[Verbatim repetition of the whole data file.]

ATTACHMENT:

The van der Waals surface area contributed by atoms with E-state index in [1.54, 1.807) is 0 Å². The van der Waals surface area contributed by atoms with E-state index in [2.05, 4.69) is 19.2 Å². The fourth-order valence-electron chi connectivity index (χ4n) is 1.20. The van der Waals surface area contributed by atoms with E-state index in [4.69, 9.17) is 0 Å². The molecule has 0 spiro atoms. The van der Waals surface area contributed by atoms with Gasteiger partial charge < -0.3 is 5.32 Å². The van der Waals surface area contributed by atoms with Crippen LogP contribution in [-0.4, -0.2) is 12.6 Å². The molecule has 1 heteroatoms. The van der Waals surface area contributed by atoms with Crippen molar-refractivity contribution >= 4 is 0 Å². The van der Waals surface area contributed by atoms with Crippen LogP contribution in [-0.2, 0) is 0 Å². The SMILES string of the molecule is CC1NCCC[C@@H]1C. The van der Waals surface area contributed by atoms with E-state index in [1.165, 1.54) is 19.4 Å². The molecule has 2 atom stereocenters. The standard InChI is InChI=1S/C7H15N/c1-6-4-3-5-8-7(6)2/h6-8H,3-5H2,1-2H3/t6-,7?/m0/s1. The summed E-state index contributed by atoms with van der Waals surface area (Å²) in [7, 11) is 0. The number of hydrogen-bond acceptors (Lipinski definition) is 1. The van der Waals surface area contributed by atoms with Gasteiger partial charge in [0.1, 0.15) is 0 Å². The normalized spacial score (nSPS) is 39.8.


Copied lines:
The van der Waals surface area contributed by atoms with E-state index in [1.54, 1.807) is 0 Å². The van der Waals surface area contributed by atoms with E-state index in [2.05, 4.69) is 19.2 Å². The fourth-order valence-electron chi connectivity index (χ4n) is 1.20. The van der Waals surface area contributed by atoms with E-state index in [4.69, 9.17) is 0 Å². The molecule has 0 spiro atoms. The van der Waals surface area contributed by atoms with Gasteiger partial charge < -0.3 is 5.32 Å². The van der Waals surface area contributed by atoms with Crippen LogP contribution in [-0.4, -0.2) is 12.6 Å². The molecule has 1 heteroatoms. The van der Waals surface area contributed by atoms with Crippen molar-refractivity contribution >= 4 is 0 Å². The van der Waals surface area contributed by atoms with Crippen LogP contribution in [-0.2, 0) is 0 Å². The SMILES string of the molecule is CC1NCCC[C@@H]1C. The van der Waals surface area contributed by atoms with E-state index in [1.165, 1.54) is 19.4 Å². The molecule has 2 atom stereocenters. The standard InChI is InChI=1S/C7H15N/c1-6-4-3-5-8-7(6)2/h6-8H,3-5H2,1-2H3/t6-,7?/m0/s1. The summed E-state index contributed by atoms with van der Waals surface area (Å²) in [7, 11) is 0. The number of hydrogen-bond acceptors (Lipinski definition) is 1. The van der Waals surface area contributed by atoms with Gasteiger partial charge in [0.1, 0.15) is 0 Å². The normalized spacial score (nSPS) is 39.8.